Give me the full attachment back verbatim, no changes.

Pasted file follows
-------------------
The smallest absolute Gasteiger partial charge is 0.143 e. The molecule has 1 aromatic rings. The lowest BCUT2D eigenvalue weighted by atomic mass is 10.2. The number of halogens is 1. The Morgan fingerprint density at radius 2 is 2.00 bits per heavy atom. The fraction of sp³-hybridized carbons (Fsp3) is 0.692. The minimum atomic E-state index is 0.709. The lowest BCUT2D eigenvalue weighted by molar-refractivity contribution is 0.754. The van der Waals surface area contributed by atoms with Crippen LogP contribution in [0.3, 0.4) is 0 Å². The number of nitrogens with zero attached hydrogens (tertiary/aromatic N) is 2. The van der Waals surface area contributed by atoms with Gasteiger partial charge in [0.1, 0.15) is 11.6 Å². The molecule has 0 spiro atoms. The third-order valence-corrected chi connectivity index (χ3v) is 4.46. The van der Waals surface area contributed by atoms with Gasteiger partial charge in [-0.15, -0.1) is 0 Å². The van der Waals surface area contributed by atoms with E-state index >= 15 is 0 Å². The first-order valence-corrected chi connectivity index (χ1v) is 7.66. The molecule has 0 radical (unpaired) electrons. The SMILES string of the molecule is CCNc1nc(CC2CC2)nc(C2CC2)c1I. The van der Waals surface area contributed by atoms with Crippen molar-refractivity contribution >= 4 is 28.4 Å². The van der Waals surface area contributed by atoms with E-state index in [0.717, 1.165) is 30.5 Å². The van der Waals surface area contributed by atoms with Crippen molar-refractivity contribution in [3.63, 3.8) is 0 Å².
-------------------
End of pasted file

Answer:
The smallest absolute Gasteiger partial charge is 0.143 e. The molecule has 1 aromatic rings. The lowest BCUT2D eigenvalue weighted by atomic mass is 10.2. The number of halogens is 1. The Morgan fingerprint density at radius 2 is 2.00 bits per heavy atom. The fraction of sp³-hybridized carbons (Fsp3) is 0.692. The minimum atomic E-state index is 0.709. The lowest BCUT2D eigenvalue weighted by molar-refractivity contribution is 0.754. The van der Waals surface area contributed by atoms with Crippen LogP contribution in [0.3, 0.4) is 0 Å². The number of nitrogens with zero attached hydrogens (tertiary/aromatic N) is 2. The van der Waals surface area contributed by atoms with Gasteiger partial charge in [0.1, 0.15) is 11.6 Å². The molecule has 0 spiro atoms. The third-order valence-corrected chi connectivity index (χ3v) is 4.46. The van der Waals surface area contributed by atoms with Gasteiger partial charge in [-0.15, -0.1) is 0 Å². The van der Waals surface area contributed by atoms with E-state index >= 15 is 0 Å². The first-order valence-corrected chi connectivity index (χ1v) is 7.66. The molecule has 0 radical (unpaired) electrons. The SMILES string of the molecule is CCNc1nc(CC2CC2)nc(C2CC2)c1I. The van der Waals surface area contributed by atoms with Crippen molar-refractivity contribution >= 4 is 28.4 Å². The van der Waals surface area contributed by atoms with E-state index in [0.717, 1.165) is 30.5 Å². The van der Waals surface area contributed by atoms with Crippen molar-refractivity contribution in [3.63, 3.8) is 0 Å².